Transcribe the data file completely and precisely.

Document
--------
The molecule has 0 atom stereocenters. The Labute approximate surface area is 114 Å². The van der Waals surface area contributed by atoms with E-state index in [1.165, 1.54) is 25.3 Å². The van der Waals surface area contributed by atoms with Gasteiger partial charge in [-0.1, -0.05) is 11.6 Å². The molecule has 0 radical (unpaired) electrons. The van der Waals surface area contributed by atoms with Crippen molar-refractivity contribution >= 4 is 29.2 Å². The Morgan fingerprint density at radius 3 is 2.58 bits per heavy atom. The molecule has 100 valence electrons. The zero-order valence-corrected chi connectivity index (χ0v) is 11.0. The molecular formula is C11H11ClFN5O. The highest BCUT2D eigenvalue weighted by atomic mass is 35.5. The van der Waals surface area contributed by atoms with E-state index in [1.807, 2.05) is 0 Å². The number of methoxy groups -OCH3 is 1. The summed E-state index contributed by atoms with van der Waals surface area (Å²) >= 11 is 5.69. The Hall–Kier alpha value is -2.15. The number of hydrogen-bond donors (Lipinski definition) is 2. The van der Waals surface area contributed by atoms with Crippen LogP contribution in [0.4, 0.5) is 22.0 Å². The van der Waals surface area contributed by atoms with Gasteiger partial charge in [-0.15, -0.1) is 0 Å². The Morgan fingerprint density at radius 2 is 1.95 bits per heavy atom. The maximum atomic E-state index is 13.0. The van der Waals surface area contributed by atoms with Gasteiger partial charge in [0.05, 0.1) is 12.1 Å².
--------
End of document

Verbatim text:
The molecule has 0 atom stereocenters. The Labute approximate surface area is 114 Å². The van der Waals surface area contributed by atoms with E-state index in [1.165, 1.54) is 25.3 Å². The van der Waals surface area contributed by atoms with Gasteiger partial charge in [-0.1, -0.05) is 11.6 Å². The molecule has 0 radical (unpaired) electrons. The van der Waals surface area contributed by atoms with Crippen molar-refractivity contribution >= 4 is 29.2 Å². The Morgan fingerprint density at radius 3 is 2.58 bits per heavy atom. The molecule has 100 valence electrons. The zero-order valence-corrected chi connectivity index (χ0v) is 11.0. The molecular formula is C11H11ClFN5O. The highest BCUT2D eigenvalue weighted by atomic mass is 35.5. The van der Waals surface area contributed by atoms with E-state index in [1.807, 2.05) is 0 Å². The number of methoxy groups -OCH3 is 1. The summed E-state index contributed by atoms with van der Waals surface area (Å²) >= 11 is 5.69. The Hall–Kier alpha value is -2.15. The number of hydrogen-bond donors (Lipinski definition) is 2. The van der Waals surface area contributed by atoms with Crippen LogP contribution in [0.4, 0.5) is 22.0 Å². The van der Waals surface area contributed by atoms with Gasteiger partial charge in [-0.15, -0.1) is 0 Å². The Morgan fingerprint density at radius 2 is 1.95 bits per heavy atom. The maximum atomic E-state index is 13.0. The van der Waals surface area contributed by atoms with Gasteiger partial charge in [0.05, 0.1) is 12.1 Å².